Brexit Musings (6) – Anyone For Tennis?

tennis

Game, set, and match

First off, a dose of double-dutch. Incredibly enough, the Dutch have actually got a government, after how many days? 208 to be precise. And the Dutch economy was doing so well without one. Now, we have a four-party coalition ready to screw things up. That’s politics for you.

The UK government’s tennis match with the EU is not really going according to the rule book. Having said that the ball is now in the “EU court”, Theresa May and her David Davis Cup Team have just been on the wrong end of a backhand shot from Brussels. “The ball is in YOUR court”, was the cry from the continent. For Theresa May, the UK had given enough ground and now it was up to the EU to soften its discourse. What she doesn’t realize is that, before the match with the EU, she was already standing too far behind the baseline anyway.

To cap it all, the UK has just served a double-fault, during the publication of a Customs White Paper. This is what paragraph 5.12 looks like…

5.12 The government would look to reduce the time and costs of complying with customs
administrative requirements through exploring the viability of unilateral measures, primarily in
respect of imports, for example:
• simplifications for business, such as self-assessment to allow traders to calculate their own customs duties and aggregate their customs declarations
• speeding up some authorisation processes, for example through increased automation and better use of data, and in the longer-term streamlining authorisation requirements to reduce complexity, such as in relation to the UK’s existing framework of duty suspensions and reliefs
• making existing domestic simplified procedures easier for traders to access, in a way that is compatible with the UK’s international obligations, in order to reduce the requirements traders need to comply with for their goods to be cleared at the border.

And the first line of paragraph 5.13 has a distinct feeling of “déjà vu”,

5.13 The government would look to reduce the time and costs of complying with customs administrative requirements through exploring the viability of unilateral measures, primarily in respect of imports, for example:…

Need I say more? Well, I will. Brexiteers get bad grade for this particular dissertation, and must go to school on Saturday morning, instead of playing in their backyards.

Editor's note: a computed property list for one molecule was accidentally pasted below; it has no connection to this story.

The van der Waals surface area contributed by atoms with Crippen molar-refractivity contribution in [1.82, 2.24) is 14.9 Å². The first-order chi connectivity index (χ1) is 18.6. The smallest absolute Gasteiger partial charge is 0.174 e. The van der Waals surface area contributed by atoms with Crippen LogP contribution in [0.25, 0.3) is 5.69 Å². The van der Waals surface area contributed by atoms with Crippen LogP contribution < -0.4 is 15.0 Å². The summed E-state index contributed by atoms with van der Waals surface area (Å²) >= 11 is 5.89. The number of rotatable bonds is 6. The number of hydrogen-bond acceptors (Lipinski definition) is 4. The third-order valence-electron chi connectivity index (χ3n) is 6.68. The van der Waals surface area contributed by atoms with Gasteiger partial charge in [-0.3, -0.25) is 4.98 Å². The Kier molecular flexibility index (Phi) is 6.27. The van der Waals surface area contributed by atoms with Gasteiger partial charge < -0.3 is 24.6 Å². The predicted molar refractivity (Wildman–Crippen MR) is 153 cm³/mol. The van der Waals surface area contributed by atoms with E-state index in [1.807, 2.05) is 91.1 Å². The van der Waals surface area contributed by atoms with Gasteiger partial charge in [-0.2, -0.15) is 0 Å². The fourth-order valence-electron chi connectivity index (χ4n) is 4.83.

There is one thing that really bugs me at the moment: where is the political opposition to Brexit? As I understood it, this was a referendum with a “Leave” side and a “Remain” side. The result was a split right down the middle, but as in a game of tennis, it is “advantage Leave” who may be poised to win the game.

I watched Chanel Four’s  Brexit Reality, where Remain voters gave their opinion on the way things were going. That they were being too nice, is a possibility; that they were spineless, is a certainty. The take-home message was quite simple, “we’ve lost, but let’s make a success of Brexit.” As if Brexit could be a success…

How the Remainers should have reacted?

Well, just like John McEnroe – for those of you old enough to remember. He’s the only public figure who is really angry and frustrated over the UK’s decision to leave. The evidence that the Leave camp had lied during the campaign, was as strong as that of chalk flying off the Wimbledon grass. The whole world saw that the referendum result should actually have been to remain in the EU, had the UK voters not been lied to, and ignored the evidence. He now fears that the UK will become the laughing-stock of the world.

You cannot be serious…How can you possibly call that ‘out’. Everybody knows it’s in in the whole stadium and you call it out? You guys are the absolute pits of the world, you know that?
– John McEnroe (Wimbledon Tennis Championships, 1981)

Well, I’m sorry to disappoint you, John, but they are…and they have. But at least a politician like you wouldn’t have let “them”get away lightly.

Finally, back to my comment on the newly formed Dutch government, with a majority of…one seat. Well, you get what you pay for, and politics is no exception. There is some great news for Dutch nationals living in the UK. They will be able to acquire British citizenship without losing their Dutch passports. Now, that’s a U-turn if ever I saw one, and, what’s more, I think my tiny blog lost in the middle of cyberspace may have something to do with it. On 18th August I wrote:

A recent announcement by Mark Rutte that Dutch nationals taking up British citizenship would lose their Dutch nationality underscores my profound mistrust of both the UK and the EU – mistrust that I harboured ever since the UK referendum took place. It is not a coincidence that I have asked for a French passport, but proof of my insecurity and doubts concerning the outcome of the Brexit negotiations. It would have been a strong message of solidarity sent to the UK by the EU, if Mark Rutte had made an exception and allowed Dutch citizens the possibility to acquire UK citizenship in order to make their future and the future of their families more secure after Brexit. His attitude concerning dual-citizenship goes even further than the views expressed by Marine Le Pen in France.

I really think that Marc Rutte and his allies have read what I wrote…I’m flattered. This really gives me Dutch courage to continue writing since, the worst of what you write is better than the best of what you don’t write.

 

 

 

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